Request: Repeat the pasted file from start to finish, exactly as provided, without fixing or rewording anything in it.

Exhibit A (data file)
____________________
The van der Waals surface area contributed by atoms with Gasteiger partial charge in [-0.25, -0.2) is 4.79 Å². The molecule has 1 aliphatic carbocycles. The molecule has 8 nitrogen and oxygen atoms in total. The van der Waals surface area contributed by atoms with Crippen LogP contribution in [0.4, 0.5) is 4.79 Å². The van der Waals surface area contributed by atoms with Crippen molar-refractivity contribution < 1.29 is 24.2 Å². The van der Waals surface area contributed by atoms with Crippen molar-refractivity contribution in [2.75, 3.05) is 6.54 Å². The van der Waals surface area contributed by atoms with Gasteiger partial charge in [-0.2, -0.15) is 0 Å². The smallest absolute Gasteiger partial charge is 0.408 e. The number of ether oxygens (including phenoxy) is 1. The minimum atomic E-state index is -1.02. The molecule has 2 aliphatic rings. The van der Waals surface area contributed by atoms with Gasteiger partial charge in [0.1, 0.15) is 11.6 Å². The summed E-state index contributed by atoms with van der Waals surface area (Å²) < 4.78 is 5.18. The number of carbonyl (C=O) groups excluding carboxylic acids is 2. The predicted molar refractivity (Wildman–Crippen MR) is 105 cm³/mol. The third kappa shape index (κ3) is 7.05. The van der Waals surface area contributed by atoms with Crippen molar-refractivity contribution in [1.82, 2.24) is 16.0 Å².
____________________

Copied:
The van der Waals surface area contributed by atoms with Gasteiger partial charge in [-0.25, -0.2) is 4.79 Å². The molecule has 1 aliphatic carbocycles. The molecule has 8 nitrogen and oxygen atoms in total. The van der Waals surface area contributed by atoms with Crippen LogP contribution in [0.4, 0.5) is 4.79 Å². The van der Waals surface area contributed by atoms with Crippen molar-refractivity contribution < 1.29 is 24.2 Å². The van der Waals surface area contributed by atoms with Crippen molar-refractivity contribution in [2.75, 3.05) is 6.54 Å². The van der Waals surface area contributed by atoms with Gasteiger partial charge in [-0.2, -0.15) is 0 Å². The smallest absolute Gasteiger partial charge is 0.408 e. The number of ether oxygens (including phenoxy) is 1. The minimum atomic E-state index is -1.02. The molecule has 2 aliphatic rings. The van der Waals surface area contributed by atoms with Gasteiger partial charge in [0.1, 0.15) is 11.6 Å². The summed E-state index contributed by atoms with van der Waals surface area (Å²) < 4.78 is 5.18. The number of carbonyl (C=O) groups excluding carboxylic acids is 2. The predicted molar refractivity (Wildman–Crippen MR) is 105 cm³/mol. The third kappa shape index (κ3) is 7.05. The van der Waals surface area contributed by atoms with Crippen molar-refractivity contribution in [1.82, 2.24) is 16.0 Å².